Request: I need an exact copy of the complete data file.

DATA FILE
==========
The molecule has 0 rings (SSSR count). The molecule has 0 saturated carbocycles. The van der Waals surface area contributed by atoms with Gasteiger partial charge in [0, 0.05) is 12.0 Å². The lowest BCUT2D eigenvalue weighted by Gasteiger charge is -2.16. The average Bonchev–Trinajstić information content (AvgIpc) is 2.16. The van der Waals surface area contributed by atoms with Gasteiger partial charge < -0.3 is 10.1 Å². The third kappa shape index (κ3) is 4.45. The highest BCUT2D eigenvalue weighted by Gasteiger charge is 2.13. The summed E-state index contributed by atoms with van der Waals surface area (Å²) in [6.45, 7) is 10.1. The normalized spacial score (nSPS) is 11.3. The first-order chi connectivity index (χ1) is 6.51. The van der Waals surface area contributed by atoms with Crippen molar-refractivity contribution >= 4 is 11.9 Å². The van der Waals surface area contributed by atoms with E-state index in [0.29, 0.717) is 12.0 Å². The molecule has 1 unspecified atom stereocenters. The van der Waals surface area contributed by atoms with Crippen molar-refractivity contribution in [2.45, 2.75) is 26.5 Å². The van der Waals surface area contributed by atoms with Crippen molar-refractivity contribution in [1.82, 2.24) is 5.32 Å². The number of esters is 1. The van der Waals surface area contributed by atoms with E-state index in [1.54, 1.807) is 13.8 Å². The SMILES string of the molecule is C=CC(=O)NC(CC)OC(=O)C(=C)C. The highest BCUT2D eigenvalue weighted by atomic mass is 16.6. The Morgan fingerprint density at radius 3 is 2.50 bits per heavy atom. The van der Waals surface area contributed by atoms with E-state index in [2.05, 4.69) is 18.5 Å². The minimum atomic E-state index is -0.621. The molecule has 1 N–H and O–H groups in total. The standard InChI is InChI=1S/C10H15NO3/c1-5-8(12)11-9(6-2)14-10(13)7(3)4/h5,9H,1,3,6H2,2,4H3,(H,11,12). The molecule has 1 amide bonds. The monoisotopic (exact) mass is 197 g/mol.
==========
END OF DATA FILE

The molecule has 0 rings (SSSR count). The molecule has 0 saturated carbocycles. The van der Waals surface area contributed by atoms with Gasteiger partial charge in [0, 0.05) is 12.0 Å². The lowest BCUT2D eigenvalue weighted by Gasteiger charge is -2.16. The average Bonchev–Trinajstić information content (AvgIpc) is 2.16. The van der Waals surface area contributed by atoms with Gasteiger partial charge < -0.3 is 10.1 Å². The third kappa shape index (κ3) is 4.45. The highest BCUT2D eigenvalue weighted by Gasteiger charge is 2.13. The summed E-state index contributed by atoms with van der Waals surface area (Å²) in [6.45, 7) is 10.1. The normalized spacial score (nSPS) is 11.3. The first-order chi connectivity index (χ1) is 6.51. The van der Waals surface area contributed by atoms with Crippen molar-refractivity contribution >= 4 is 11.9 Å². The van der Waals surface area contributed by atoms with E-state index in [0.29, 0.717) is 12.0 Å². The molecule has 1 unspecified atom stereocenters. The van der Waals surface area contributed by atoms with Crippen molar-refractivity contribution in [2.45, 2.75) is 26.5 Å². The van der Waals surface area contributed by atoms with Crippen molar-refractivity contribution in [1.82, 2.24) is 5.32 Å². The number of esters is 1. The van der Waals surface area contributed by atoms with E-state index in [1.54, 1.807) is 13.8 Å². The SMILES string of the molecule is C=CC(=O)NC(CC)OC(=O)C(=C)C. The highest BCUT2D eigenvalue weighted by atomic mass is 16.6. The Morgan fingerprint density at radius 3 is 2.50 bits per heavy atom. The van der Waals surface area contributed by atoms with E-state index in [2.05, 4.69) is 18.5 Å². The minimum atomic E-state index is -0.621. The molecule has 1 N–H and O–H groups in total. The standard InChI is InChI=1S/C10H15NO3/c1-5-8(12)11-9(6-2)14-10(13)7(3)4/h5,9H,1,3,6H2,2,4H3,(H,11,12). The molecule has 1 amide bonds. The monoisotopic (exact) mass is 197 g/mol.